But since our author is pleased to teach us these strange things, I wish he would also have told us, how many men in every nation ought to be look'd upon as adopted fathers: What proportion of riches, ability or merit, is naturally or divinely required to make them capable of this sublime character: Whether the right of this chimerical father does not destroy that of the natural; or whether both continue in force, and men thereby stand obliged, in despite of what Christ said, to serve two masters. For if the right of my artificial father arise from any act of the king, in favour of his riches, abilities or merit, I ought to know whether he is to excel in all, or any one of these points: How far, and which of them gives the preference; since 'tis impossible for me to determine whether my father, who may be wise, tho not rich, is thereby divested of his right, and it comes to be transferr'd to another, who may be rich tho not wise, nor of any personal merit at all, till that point be decided; or, so much as to guess, when I am emancipated from the duty I owe to him, by whom I was begotten and educated, unless I know whether he be fallen from his right, through want of merit, wisdom or estate: and that can never be, till it be determined that he hath forfeited his right, by being defective in all, or any of the three; and what proportion of merit, wisdom or estate is required in him, for the enjoyment of his right, or in another that would acquire it: for no man can succeed to the right of another, unless the first possessor be rightly deprived of it; and it cannot belong to them both, because common sense universally teaches, that two distinct persons cannot, at the same time, and in the same degree, have an equal right to the same individual thing.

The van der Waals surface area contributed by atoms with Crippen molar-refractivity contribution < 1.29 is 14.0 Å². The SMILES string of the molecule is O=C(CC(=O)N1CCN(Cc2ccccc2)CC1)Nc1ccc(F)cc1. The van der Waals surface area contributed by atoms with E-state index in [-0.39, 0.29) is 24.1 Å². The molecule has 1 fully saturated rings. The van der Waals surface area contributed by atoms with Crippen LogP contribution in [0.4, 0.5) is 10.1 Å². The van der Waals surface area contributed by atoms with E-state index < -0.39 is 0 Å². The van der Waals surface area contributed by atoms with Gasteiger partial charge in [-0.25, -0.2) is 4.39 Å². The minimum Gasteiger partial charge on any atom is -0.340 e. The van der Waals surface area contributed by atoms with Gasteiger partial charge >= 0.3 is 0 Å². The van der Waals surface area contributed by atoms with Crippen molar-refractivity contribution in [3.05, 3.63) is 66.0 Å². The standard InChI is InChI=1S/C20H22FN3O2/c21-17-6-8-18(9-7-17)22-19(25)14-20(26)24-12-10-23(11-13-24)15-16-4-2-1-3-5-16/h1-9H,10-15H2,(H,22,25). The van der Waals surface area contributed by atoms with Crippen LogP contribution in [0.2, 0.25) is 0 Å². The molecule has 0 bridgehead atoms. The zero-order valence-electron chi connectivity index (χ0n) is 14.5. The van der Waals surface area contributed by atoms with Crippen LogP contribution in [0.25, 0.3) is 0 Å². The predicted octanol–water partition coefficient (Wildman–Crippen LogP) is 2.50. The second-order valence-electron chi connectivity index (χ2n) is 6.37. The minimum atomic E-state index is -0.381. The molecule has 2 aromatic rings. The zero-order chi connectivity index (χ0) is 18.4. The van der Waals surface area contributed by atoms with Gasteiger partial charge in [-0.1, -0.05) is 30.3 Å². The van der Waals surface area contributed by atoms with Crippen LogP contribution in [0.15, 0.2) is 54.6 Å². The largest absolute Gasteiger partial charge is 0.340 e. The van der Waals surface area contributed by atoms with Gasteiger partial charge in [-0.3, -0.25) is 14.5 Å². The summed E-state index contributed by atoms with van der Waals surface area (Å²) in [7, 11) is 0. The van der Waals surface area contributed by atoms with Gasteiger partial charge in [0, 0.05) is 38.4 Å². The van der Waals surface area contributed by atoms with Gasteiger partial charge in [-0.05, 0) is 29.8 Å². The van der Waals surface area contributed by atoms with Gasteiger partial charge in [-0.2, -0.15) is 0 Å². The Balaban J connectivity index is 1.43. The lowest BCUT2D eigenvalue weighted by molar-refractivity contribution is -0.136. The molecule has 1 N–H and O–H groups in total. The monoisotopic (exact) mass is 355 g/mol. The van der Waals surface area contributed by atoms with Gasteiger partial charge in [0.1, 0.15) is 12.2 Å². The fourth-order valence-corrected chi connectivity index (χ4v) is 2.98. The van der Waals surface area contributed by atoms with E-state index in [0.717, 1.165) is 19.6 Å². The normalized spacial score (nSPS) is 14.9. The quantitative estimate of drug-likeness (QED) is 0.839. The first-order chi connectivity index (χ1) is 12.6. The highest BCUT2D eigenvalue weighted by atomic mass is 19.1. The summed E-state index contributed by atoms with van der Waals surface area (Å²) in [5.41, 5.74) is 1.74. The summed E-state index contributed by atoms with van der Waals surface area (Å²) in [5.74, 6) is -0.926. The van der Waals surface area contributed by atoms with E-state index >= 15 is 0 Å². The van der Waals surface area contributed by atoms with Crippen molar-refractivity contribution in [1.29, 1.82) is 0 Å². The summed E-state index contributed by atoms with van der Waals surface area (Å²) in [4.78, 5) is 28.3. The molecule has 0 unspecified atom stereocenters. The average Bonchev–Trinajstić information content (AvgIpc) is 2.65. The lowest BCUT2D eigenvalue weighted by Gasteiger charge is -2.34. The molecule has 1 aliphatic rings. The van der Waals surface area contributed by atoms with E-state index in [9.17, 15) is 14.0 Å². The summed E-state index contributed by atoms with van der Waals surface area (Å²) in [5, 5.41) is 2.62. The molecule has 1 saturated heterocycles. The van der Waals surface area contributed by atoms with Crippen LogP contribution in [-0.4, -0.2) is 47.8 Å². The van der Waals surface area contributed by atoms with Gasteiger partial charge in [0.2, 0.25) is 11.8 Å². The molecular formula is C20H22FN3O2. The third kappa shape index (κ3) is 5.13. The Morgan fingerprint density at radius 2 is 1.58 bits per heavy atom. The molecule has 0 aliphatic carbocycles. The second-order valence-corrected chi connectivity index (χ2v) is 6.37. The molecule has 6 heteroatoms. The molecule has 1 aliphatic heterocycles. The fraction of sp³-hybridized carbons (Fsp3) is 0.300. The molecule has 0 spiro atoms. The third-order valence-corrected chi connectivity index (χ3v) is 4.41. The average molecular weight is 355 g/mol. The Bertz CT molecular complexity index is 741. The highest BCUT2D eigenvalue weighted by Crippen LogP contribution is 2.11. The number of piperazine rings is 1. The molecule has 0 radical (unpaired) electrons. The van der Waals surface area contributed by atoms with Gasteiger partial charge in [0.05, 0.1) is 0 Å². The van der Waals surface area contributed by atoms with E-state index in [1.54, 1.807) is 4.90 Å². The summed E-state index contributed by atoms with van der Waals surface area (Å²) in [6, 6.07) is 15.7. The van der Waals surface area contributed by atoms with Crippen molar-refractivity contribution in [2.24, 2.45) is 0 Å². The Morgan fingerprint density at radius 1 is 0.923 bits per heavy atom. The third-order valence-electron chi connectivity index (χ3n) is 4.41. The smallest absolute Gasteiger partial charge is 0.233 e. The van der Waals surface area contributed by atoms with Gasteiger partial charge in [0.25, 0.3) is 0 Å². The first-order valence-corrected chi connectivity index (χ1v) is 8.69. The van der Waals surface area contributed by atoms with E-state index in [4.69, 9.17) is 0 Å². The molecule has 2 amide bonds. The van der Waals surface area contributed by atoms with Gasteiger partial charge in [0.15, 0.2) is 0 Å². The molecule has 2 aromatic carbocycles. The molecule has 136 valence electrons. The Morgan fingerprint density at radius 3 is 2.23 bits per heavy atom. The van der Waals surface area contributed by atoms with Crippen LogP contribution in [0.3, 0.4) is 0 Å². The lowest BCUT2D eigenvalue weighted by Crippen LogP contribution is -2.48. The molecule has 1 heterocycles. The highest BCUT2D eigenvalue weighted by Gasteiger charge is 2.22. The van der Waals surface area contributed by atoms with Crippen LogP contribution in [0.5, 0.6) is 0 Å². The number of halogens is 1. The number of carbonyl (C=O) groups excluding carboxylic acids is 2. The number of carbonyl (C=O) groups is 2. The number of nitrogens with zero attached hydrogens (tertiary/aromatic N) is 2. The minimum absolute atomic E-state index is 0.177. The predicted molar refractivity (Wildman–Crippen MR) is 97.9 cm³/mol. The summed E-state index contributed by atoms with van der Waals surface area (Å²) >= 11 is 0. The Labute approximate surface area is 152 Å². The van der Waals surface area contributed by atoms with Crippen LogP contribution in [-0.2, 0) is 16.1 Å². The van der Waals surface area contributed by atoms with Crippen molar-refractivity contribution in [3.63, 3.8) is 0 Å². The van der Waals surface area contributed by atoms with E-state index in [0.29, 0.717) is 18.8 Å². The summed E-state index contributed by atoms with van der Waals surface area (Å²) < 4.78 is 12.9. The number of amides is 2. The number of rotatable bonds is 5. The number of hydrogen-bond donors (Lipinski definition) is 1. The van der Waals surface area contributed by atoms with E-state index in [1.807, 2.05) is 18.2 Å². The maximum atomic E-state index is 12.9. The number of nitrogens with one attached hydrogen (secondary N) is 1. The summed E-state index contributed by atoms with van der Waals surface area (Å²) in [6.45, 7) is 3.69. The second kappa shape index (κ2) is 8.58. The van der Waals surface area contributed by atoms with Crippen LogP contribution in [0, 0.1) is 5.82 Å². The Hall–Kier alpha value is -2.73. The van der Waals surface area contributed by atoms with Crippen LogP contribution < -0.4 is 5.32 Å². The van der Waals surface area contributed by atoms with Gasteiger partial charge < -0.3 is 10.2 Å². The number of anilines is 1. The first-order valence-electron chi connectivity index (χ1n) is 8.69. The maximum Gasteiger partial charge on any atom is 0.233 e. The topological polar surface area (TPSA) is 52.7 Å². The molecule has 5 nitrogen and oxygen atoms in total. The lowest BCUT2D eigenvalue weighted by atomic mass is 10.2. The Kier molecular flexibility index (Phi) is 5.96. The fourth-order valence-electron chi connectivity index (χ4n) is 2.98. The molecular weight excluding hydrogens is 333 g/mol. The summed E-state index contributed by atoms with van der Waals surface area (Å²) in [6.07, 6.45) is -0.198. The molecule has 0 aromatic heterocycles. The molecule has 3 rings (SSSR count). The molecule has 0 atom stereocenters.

The right of father cannot therefore be conferred upon princes by kings, but must forever follow the rule of nature. The character of a father is indelible, and incommunicable: The duty of children arising from benefits received is perpetual, because they can never not have received them; and can be due only to him from whom they are received. For these reasons, we see, that such as our author calls princes, cannot confer it upon a king; for they cannot give what they have not in themselves: They who have nothing, can give nothing: They who are only suppositious, cannot make another to be real; and the whimsey of kings making princes to be fathers, and princes conferring that right on kings, comes to nothing.

[1] [Patriarcha, ch. 6.]

[2] Sueton. [Suetonius, Life of Caligula, ch. 22, 55.]

[3] Horat. [Epistles, bk. 1, Ep. 2, li. 14.]

[4] [Ecclesiastes 4:13.]

[5] []

[6] Trecenti Romanae juventutis principes. T. Liv. [Livy, History of Rome, bk. 2, ch. 12.]

[7] []

[8] T. Liv. 1.7. [Livy, History of Rome, bk. 27, ch. 11.]

[9] [Patriarcha, ch. 6.]

[10] []

[11] Senec. Theb. [Actually in Seneca, Thyestes, li. 290.]